Boundary Conditions

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What are Boundary Conditions?

Boundary conditions are the maximum and minimum values used to indicate where the price of an option must lie. Boundary conditions are used to estimate what an option may be priced at, but the actual price of the option may be higher or lower than what is set as the boundary condition.

For all options contracts, the minimum boundary value is always zero, since options cannot be priced at negative money. Meanwhile, maximum boundary values will differ depending on the whether the option is a call or put, and if it is an American or European style option.

Understanding Boundary Conditions

Before the introduction of binomial tree pricing models and the Black-Scholes model, investors and traders relied heavily on boundary conditions to set the minimum and maximum possible values for the call and put options that they were pricing. These boundary conditions change according to whether the option is American or European, since American options can be exercised early. This ability to exercise at any point prior to the expiration date affects the way the price is calculated, and American options will trade at a premium relative to equivalent European options by virtue of this feature.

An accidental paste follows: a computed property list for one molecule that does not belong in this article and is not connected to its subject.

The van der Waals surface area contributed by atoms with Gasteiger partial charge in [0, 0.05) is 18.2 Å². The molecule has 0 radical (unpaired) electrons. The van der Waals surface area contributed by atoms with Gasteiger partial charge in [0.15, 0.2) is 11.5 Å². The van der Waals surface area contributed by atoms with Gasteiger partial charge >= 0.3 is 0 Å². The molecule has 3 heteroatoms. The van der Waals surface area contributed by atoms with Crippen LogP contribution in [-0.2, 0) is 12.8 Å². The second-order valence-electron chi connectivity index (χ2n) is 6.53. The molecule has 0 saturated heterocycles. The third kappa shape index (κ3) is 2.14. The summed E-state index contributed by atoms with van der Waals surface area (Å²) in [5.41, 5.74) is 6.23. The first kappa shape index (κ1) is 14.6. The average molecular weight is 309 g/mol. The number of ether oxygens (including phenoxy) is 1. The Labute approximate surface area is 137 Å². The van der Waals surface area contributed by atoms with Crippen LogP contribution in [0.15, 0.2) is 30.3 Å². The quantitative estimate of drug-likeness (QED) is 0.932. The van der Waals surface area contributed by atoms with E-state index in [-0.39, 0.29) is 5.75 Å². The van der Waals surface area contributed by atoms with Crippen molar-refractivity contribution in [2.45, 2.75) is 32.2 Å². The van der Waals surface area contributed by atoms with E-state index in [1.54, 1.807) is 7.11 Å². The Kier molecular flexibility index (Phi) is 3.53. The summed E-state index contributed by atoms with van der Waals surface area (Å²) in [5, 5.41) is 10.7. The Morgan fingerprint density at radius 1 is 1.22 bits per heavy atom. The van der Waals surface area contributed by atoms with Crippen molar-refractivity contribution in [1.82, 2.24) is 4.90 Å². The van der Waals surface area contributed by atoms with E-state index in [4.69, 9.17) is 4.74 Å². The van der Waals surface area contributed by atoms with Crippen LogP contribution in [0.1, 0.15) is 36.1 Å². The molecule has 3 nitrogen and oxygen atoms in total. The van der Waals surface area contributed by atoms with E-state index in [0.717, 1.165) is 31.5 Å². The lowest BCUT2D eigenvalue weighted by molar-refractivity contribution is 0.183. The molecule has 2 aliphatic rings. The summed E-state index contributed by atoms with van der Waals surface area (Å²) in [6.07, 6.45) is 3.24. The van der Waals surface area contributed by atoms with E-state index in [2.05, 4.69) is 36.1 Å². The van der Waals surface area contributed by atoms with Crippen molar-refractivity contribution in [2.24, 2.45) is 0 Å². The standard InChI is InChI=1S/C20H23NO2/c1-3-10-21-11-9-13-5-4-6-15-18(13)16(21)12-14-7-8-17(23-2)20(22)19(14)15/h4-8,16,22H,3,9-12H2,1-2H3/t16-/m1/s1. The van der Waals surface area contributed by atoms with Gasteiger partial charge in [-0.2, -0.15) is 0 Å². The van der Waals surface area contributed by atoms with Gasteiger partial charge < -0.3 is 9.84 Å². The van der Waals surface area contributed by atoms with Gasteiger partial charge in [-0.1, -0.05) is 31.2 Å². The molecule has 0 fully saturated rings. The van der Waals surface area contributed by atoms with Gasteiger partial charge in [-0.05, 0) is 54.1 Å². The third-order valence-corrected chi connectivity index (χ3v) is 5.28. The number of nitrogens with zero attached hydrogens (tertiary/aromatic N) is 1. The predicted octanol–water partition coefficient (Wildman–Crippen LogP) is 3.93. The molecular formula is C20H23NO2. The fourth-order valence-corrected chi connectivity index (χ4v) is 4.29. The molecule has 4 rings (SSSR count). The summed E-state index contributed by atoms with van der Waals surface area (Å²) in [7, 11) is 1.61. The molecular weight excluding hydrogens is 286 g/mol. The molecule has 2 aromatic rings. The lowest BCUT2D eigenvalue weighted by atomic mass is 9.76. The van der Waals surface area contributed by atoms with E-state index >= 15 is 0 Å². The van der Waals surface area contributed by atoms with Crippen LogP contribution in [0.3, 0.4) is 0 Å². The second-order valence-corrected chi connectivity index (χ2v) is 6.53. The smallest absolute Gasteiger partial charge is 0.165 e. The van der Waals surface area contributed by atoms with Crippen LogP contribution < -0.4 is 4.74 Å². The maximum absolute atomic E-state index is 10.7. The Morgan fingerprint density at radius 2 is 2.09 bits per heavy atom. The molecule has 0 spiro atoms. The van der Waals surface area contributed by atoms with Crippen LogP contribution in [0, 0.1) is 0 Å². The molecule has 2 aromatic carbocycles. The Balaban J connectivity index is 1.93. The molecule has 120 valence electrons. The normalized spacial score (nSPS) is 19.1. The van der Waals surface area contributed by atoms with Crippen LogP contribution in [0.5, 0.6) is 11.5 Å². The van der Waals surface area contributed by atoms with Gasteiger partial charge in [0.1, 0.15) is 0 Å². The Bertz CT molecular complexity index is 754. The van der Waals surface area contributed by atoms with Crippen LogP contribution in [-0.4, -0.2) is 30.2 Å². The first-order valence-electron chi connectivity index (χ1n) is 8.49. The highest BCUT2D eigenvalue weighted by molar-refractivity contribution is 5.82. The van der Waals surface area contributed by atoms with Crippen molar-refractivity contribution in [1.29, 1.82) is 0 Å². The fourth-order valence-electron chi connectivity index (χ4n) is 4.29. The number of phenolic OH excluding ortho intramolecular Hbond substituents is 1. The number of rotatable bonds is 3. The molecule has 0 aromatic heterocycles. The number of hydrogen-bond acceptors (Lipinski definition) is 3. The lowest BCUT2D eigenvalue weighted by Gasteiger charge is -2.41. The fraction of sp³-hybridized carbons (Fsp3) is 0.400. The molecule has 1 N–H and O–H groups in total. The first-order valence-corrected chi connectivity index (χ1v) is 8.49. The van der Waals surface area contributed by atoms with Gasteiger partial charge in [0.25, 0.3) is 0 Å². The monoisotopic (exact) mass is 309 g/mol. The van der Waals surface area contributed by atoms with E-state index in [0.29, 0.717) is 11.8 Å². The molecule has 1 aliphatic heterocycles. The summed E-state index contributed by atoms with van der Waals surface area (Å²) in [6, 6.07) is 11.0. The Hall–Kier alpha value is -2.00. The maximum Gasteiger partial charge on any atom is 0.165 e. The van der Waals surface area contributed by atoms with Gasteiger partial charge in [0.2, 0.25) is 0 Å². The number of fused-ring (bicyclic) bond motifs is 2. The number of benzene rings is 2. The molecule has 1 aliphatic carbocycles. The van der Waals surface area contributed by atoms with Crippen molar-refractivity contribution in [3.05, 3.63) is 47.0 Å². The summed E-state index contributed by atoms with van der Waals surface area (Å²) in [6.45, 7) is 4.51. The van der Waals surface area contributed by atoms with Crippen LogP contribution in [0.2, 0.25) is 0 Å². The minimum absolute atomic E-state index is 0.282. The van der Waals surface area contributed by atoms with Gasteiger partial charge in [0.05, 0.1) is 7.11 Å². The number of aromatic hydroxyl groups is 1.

Minimum and Maximum Boundary Conditions

The absolute minimum value for an option is zero, since an option cannot be sold for a negative amount of money. The maximum value in a boundary condition is set to the current value of the underlying asset. If the price of the underlying asset is greater than the price indicated in the call option then the investor would not exercise the option, since exercising the option would result in the investor paying more than the market price. This is the case for both a European call and an American call.

The maximum value of a put option is reached when the underlying asset has no worth, such as in the case of a company’s bankruptcy when the underlying security is a stock. For a European put option, the maximum value computed as is the present value of the exercise price. This is because European options cannot be exercised at any point, and instead can only be exercised at expiration at a specified price. The value of an American option must be at least as great as a European option.

While technically the maximum value of an asset could be set at infinity – an asset could increase in value with no ceiling – this is considered impractical. The value of the underlying asset is likely to fall within a reasonable boundary that can be modeled with standard deviations or other stochastic methods.

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